Human genome analysis

In 2015, the Japanese government established priority disease areas for the implementation of genomic information for actual medical practice. Rare (hereditary) diseases, cancer, dementia, infectious diseases, and pharmacogenomics were selected as the first priority areas because they were thought to be very close to being amenable to successful implementation of findings from basic research. Common multifactorial diseases such as diabetes and cardiovascular disease were positioned as the second priority disease areas, because they need further basic genomic research to precisely elucidate the relationships between genetic variants and diseases.

Different laboratories in IMS have analyzed various diseases by genome-wide association study and/or targeted- and whole-genome sequencing-based association studies: cancer (Momozawa & Nakagawa), pharmacogenomics (Mushiroda), bone & joint diseases (Ikegawa), diabetes (Horikoshi), cardiovascular diseases (Ito), autoimmune diseases (Yamamoto K), and integrated analysis of all common diseases (Kamatani). In addition, we integrated our results with knowledge of non-coding regions and single cell sequencing approaches being done by laboratories for the FANTOM and Human Cell Atlas projects to bettr understand the disease biology. We also have collaborations with large Japanese cohorts (BioBank Japan, Tohoku Medical Megabank, Japan Multi-Institutional Collaborative Cohort Study, and Japan Public Health Center-based Prospective Study) and various domestic and international universities, academic institutes, hospitals, and companies to implement personalized medicine.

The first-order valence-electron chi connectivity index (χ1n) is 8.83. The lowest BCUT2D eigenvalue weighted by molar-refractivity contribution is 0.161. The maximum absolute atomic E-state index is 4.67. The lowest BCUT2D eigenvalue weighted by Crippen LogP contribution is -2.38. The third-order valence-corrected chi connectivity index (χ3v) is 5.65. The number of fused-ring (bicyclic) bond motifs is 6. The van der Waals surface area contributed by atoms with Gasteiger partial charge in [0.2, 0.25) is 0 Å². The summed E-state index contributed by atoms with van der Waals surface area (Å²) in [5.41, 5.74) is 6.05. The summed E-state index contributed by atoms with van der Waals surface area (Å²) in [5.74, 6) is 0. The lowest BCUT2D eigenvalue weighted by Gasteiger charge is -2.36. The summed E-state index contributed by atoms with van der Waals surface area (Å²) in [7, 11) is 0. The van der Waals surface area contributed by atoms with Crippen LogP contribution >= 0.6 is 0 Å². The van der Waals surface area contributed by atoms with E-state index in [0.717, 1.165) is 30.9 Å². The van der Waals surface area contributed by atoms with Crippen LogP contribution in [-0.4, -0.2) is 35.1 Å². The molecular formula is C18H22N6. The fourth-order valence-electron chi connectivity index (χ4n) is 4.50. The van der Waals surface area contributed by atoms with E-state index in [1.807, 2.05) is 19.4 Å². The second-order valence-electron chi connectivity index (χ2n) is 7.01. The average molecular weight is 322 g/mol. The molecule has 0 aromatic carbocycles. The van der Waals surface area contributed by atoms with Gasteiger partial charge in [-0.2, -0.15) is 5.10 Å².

figure of Genomic analyses reveal cell-type specific networks of complex traits

Figure: Genomic analyses reveal cell-type specific networks of complex traits

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